Occasionally, but with increasing frequency (relative to my professional success), I’ve been dealing with bouts of impostor syndrome.

Impostor syndrome is the name for that horrible set of feelings and thoughts that nags at you, telling you that you’re not good enough. None of your successes have really been earned! You just got there through dumb luck and bullshit, and soon someone is going to find out that you’re a fraud. YOU SUCK.

Pleasant voice, isn’t it?

I’m self-employed, and I have no formal training in my area. I’m one of those weirdos who turned my hobby into my job. Most of the time, I love it. But as the projects get bigger and bigger, and the stakes get higher (financial loss, professional ruin), the nagging voice in my head gets louder and louder. Because my degree is in a totally unrelated field, I can’t even calm myself down by pointing at the degree until the voice shuts up.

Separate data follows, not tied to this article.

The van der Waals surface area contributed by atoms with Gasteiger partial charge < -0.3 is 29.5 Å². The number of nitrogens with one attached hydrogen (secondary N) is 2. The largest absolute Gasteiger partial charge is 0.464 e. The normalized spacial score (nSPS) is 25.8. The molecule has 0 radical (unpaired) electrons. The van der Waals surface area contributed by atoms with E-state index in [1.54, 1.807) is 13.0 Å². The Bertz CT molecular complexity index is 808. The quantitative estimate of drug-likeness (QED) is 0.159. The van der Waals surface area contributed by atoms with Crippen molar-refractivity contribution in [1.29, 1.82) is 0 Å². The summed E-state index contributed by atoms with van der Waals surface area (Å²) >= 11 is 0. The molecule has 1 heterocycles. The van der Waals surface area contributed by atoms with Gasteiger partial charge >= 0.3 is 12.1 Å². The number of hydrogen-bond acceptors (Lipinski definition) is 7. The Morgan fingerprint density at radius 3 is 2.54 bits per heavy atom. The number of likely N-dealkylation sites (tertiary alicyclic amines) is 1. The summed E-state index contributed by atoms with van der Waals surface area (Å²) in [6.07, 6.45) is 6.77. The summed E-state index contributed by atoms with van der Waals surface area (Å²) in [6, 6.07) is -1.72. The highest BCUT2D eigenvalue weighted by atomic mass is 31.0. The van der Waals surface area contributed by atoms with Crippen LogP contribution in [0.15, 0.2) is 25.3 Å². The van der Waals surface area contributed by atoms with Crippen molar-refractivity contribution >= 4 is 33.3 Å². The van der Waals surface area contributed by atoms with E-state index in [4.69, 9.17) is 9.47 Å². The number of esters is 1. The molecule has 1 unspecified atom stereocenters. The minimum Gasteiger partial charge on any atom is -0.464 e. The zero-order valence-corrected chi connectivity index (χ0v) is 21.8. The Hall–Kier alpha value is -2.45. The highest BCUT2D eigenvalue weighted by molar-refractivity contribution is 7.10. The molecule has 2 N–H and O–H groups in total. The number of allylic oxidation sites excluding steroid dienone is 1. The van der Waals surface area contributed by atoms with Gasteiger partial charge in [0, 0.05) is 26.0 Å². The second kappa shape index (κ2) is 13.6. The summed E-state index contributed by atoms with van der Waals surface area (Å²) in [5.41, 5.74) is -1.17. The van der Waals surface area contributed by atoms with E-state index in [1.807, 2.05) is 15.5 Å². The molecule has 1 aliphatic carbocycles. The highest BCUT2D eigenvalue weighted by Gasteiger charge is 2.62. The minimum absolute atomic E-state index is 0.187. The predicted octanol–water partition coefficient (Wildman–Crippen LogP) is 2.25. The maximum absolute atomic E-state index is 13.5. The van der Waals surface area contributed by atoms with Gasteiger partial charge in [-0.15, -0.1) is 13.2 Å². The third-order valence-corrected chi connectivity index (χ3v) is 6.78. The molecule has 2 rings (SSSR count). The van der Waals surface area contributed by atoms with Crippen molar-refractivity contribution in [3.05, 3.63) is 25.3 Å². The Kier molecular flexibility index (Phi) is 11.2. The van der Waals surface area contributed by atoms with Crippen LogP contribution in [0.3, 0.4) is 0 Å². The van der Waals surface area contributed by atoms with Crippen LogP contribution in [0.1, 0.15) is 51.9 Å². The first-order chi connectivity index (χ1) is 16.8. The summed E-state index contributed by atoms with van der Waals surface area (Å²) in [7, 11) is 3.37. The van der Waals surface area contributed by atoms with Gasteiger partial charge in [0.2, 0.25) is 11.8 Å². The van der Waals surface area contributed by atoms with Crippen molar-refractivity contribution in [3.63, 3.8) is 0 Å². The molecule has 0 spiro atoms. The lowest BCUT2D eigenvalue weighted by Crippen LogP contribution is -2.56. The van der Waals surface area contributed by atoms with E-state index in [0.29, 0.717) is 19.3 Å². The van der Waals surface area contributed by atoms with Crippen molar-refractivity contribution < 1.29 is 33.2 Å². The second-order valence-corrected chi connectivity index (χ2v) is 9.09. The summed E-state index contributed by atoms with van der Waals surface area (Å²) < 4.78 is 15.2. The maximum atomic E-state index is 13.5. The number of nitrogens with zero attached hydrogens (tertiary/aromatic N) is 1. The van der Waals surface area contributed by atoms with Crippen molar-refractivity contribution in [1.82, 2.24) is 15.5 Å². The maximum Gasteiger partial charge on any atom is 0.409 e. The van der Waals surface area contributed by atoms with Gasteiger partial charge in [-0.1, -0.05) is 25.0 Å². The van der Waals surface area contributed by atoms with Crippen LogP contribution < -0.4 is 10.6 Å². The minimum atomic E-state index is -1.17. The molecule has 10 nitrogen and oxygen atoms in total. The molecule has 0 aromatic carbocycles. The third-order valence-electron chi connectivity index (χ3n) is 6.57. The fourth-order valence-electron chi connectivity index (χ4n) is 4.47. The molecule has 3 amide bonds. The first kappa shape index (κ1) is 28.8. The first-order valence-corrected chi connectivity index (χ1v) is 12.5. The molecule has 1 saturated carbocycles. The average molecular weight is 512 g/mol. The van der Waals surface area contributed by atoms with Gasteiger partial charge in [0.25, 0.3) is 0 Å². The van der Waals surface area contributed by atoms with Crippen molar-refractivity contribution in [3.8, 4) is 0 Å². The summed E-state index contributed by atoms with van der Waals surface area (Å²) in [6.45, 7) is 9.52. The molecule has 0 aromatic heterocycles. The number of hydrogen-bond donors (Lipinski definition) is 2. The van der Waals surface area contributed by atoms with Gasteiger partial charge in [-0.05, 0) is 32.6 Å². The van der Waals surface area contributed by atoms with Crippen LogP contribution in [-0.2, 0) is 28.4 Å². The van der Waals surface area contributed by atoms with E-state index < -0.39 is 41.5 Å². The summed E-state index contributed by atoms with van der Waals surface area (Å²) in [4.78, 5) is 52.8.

A quick browse of the internet shows a general chorus of folks telling you to

1. Take note of those feelings, and observe them. Check in with reality and realise that you are genuinely successful and doing your best.
2. Make a list of your achievements to refer to.
3. Realise that everyone is just making it up as they go along.

 

But there’s one other thing that you can do to take control of impostor syndrome. Acknowledge the fear, and do something about it.